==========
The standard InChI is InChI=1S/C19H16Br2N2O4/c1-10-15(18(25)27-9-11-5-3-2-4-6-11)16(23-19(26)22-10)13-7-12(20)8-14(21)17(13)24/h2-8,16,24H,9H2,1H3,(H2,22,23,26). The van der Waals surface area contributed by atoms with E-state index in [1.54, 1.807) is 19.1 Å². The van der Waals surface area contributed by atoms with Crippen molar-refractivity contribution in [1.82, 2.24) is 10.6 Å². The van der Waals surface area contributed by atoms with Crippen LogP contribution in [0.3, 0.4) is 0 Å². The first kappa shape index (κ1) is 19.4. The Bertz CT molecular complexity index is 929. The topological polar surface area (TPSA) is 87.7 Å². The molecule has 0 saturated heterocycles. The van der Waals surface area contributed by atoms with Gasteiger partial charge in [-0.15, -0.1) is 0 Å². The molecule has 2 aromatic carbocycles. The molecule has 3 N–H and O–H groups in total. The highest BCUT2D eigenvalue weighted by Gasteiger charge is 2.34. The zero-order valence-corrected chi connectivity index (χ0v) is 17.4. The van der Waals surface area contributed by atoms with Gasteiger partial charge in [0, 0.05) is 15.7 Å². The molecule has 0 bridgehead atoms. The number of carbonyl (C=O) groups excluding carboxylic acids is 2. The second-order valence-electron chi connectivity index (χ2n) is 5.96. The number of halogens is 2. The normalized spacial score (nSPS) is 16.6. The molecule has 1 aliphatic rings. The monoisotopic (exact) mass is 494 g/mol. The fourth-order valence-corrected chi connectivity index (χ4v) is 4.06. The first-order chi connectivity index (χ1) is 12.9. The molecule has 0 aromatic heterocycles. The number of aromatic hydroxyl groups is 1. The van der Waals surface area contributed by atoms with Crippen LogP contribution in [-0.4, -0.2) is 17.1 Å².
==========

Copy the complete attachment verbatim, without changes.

The standard InChI is InChI=1S/C19H16Br2N2O4/c1-10-15(18(25)27-9-11-5-3-2-4-6-11)16(23-19(26)22-10)13-7-12(20)8-14(21)17(13)24/h2-8,16,24H,9H2,1H3,(H2,22,23,26). The van der Waals surface area contributed by atoms with E-state index in [1.54, 1.807) is 19.1 Å². The van der Waals surface area contributed by atoms with Crippen molar-refractivity contribution in [1.82, 2.24) is 10.6 Å². The van der Waals surface area contributed by atoms with Crippen LogP contribution in [0.3, 0.4) is 0 Å². The first kappa shape index (κ1) is 19.4. The Bertz CT molecular complexity index is 929. The topological polar surface area (TPSA) is 87.7 Å². The molecule has 0 saturated heterocycles. The van der Waals surface area contributed by atoms with Gasteiger partial charge in [-0.15, -0.1) is 0 Å². The molecule has 2 aromatic carbocycles. The molecule has 3 N–H and O–H groups in total. The highest BCUT2D eigenvalue weighted by Gasteiger charge is 2.34. The zero-order valence-corrected chi connectivity index (χ0v) is 17.4. The van der Waals surface area contributed by atoms with Gasteiger partial charge in [0, 0.05) is 15.7 Å². The molecule has 0 bridgehead atoms. The number of carbonyl (C=O) groups excluding carboxylic acids is 2. The second-order valence-electron chi connectivity index (χ2n) is 5.96. The number of halogens is 2. The normalized spacial score (nSPS) is 16.6. The molecule has 1 aliphatic rings. The monoisotopic (exact) mass is 494 g/mol. The fourth-order valence-corrected chi connectivity index (χ4v) is 4.06. The first-order chi connectivity index (χ1) is 12.9. The molecule has 0 aromatic heterocycles. The number of aromatic hydroxyl groups is 1. The van der Waals surface area contributed by atoms with Crippen LogP contribution in [-0.4, -0.2) is 17.1 Å².